(why do I have so many shows set for “keep” anyway?)
If someone didn’t finish a drawing in after school care, my fault.
(why did I come to pick up so early?)
If someone doesn’t finish homework, my fault.
(I made them go to church on Wednesday night!)
If someone even HAS homework, it’s my fault.
(not sure why, but I still get the grief)
If something is confiscated, my fault again.
(when you throw something, you lose it. The length of time lost is directly proportional to the force with which it was heaved and how heavy it is. Targets are irrelevent: people, cats, floor or air – it’s all throwing.)

It seems like no matter what it is, I’m doin’ it wrong. Oddly, I’m okay with that most of the time. Only by God’s grace. There’s no other answer for it. I’m certainly not able to do this on my own. Yesterday, I was tired. When I’m tired, I go straight for, “Nobody talk. Look out your (car) windows.” Then it’s either mumbling (the 11 year old big brother) or “but . . . ” (the 6 year old little sister). “AAhhh! NOBODY talk.”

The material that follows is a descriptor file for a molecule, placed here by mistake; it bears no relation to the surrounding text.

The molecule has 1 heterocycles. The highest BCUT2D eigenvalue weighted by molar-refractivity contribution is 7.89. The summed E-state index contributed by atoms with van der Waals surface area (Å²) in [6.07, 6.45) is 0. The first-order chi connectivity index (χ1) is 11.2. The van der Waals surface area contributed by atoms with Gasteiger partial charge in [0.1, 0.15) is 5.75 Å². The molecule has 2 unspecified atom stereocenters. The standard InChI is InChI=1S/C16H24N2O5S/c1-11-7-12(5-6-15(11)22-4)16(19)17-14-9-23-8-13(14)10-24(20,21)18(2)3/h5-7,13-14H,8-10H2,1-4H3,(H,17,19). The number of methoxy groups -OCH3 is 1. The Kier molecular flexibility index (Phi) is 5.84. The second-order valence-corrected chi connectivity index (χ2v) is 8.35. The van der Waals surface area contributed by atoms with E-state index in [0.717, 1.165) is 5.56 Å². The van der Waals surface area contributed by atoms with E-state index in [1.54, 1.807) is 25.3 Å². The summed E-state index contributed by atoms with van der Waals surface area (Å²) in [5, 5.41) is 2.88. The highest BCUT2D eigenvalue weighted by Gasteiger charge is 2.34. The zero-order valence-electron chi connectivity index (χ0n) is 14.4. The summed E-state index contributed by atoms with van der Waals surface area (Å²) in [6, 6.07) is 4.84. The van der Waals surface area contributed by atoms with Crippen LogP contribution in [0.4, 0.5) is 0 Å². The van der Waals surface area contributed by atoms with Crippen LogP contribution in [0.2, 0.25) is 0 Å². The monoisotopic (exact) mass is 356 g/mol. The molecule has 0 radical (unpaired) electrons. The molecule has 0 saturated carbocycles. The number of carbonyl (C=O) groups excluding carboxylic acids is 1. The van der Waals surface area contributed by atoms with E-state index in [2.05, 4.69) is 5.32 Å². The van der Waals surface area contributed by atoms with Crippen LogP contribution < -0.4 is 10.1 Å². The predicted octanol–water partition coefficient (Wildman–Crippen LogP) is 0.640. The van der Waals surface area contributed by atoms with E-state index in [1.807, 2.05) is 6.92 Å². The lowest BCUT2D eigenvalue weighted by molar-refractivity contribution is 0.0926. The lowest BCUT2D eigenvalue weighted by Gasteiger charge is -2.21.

I just have to make sure I’m never tired and I should be able to tap into that patience and understanding God is trying to equip me with. If I lose sight of my conscious objective of trying to model acceptable behavior and teach them to give each other grace, my attitude deteriorates. When that happens, bickering triumphs and my stated goals for raising my family are derailed. With so little time to implant and cement these fundamental concepts in my children’s subconcious, I need excercise patience when they are behaving . . . like children. Today? So far, so good. But it is only 8:23 a.m. And it’s Wednesday.

Adolescence and menopause in the house at the same time? As Oprah so frequently says: “I’m asceard.”

January 24, 2007 Posted by | grace, moms, patience | Leave a comment

I’m not willing to trade